Laser prostate surgery involves the use of concentrated, high-energy waves and intense heat to destroy prostate gland tissue that obstructs the flow of urine or causes other complications. Because laser surgery is minimally invasive and does not require surgical incisions, it causes fewer long-term and severe side effects, according to MayoClinic.com. However, laser procedures may cause temporary side effects for some men.
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Urinary Side Effects
According to MayoClinic.com, laser prostate surgery can cause a range of urinary side effects, including urinary retention--problems urinating--and urinary tract infections. Both of these conditions may require the insertion of a urinary catheter for a couple of days or weeks in order to drain urine from the bladder. Individuals who develop urinary tract infections may also need antibiotics to kill any underlying bacterial infection. In some cases, the passage of urine may become blocked as a result of the formation of scar tissue that develops inside of the urethra after laser surgery, necessitating additional treatment to open up the narrowed tube.
Hematuria, or blood in the urine, may also develop as a side effect of surgery. For example, interstitial laser coagulation--a type of outpatient laser prostate surgery--commonly causes blood to turn up in the urine as a temporary side effect that lasts for approximately seven days post-procedure, according to UrologyChannel.com. Other laser prostate procedures such as Holmium laser enucleation of the prostate may also lead to short-term incontinence, or an inability to hold the urine.
Laser surgery for an enlarged prostate gland can adversely affect the normal flow of sperm out of the penis, resulting in a condition called retrograde ejaculation. Characterized by the backflow of semen toward the bladder during ejaculation, retrograde ejaculation is not typically painful; however, it can impair fertility as very little semen leaves the penis, according to MayoClinic.com.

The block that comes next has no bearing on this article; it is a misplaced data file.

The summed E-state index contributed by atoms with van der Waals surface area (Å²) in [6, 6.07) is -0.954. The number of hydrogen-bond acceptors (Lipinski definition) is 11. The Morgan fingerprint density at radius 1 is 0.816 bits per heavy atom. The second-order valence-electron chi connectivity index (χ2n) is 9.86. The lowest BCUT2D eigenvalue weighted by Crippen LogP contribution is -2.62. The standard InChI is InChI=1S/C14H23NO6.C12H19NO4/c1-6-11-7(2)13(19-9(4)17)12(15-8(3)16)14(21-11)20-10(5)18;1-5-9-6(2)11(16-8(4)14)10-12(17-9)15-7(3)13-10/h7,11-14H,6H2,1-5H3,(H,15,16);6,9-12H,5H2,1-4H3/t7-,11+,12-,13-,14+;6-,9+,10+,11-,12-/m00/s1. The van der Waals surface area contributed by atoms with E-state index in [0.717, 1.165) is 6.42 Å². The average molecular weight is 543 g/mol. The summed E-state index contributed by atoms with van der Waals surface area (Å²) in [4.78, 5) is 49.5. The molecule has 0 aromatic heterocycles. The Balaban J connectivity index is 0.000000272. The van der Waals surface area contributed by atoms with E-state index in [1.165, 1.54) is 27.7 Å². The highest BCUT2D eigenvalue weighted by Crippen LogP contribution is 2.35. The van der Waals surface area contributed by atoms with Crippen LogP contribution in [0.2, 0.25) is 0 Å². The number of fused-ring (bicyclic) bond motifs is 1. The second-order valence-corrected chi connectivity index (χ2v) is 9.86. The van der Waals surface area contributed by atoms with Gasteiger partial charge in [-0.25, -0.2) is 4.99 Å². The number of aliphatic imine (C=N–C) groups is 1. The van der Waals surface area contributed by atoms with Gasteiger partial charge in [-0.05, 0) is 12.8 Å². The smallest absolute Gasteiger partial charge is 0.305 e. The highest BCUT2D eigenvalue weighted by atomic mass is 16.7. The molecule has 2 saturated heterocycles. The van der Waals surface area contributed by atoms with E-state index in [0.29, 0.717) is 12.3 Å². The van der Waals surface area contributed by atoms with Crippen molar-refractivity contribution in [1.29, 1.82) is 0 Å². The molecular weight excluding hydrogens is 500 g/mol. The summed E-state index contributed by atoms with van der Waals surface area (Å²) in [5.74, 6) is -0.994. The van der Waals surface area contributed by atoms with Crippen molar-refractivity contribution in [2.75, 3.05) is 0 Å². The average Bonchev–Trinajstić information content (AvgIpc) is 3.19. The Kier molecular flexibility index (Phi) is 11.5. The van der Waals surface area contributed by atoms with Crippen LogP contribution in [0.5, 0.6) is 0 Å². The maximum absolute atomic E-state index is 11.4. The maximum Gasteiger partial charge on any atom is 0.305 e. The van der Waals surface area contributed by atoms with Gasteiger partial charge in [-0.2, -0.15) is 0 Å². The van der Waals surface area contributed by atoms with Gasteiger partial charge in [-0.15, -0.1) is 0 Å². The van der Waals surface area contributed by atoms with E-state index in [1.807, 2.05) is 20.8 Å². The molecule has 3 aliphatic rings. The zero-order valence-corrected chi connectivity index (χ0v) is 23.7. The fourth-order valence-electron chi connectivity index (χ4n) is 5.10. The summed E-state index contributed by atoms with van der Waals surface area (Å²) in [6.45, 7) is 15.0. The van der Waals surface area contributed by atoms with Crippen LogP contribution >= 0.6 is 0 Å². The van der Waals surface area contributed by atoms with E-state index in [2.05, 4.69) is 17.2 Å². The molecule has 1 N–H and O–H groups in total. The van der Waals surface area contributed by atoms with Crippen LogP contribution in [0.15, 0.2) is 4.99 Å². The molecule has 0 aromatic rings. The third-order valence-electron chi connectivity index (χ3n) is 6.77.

Rarely, certain laser prostate surgeries--for example, interstitial laser coagulation--can cause erectile dysfunction, or impotence. In these cases, men may become unable to get or maintain an erection that is firm enough for intercourse as a side effect of nerve damage occurring during the procedure. According to MayoClinic.com, patients undergoing laser prostate surgery are much less likely to develop erectile dysfunction than those undergoing traditional, invasive prostate resection.
Prostate Re-Growth and Need for Re-Treatment
According to MayoClinic.com, some laser surgeries can cause the prostate gland to swell immediately after surgery. In other instances, the prostate gland may proceed to re-grow during the months following surgery. The failure of laser surgery to provide either immediate or lasting results may necessitate additional treatments or re-treatment with another type of laser surgery or a more invasive prostate surgery such as an open prostatectomy or transurethral resection of the prostate. According to MayoClinic.com, laser ablation surgeries--involving the vaporization of prostate tissue with heat--are more likely to require re-treatment than laser enucleation procedures, which more completely destroy prostate cells.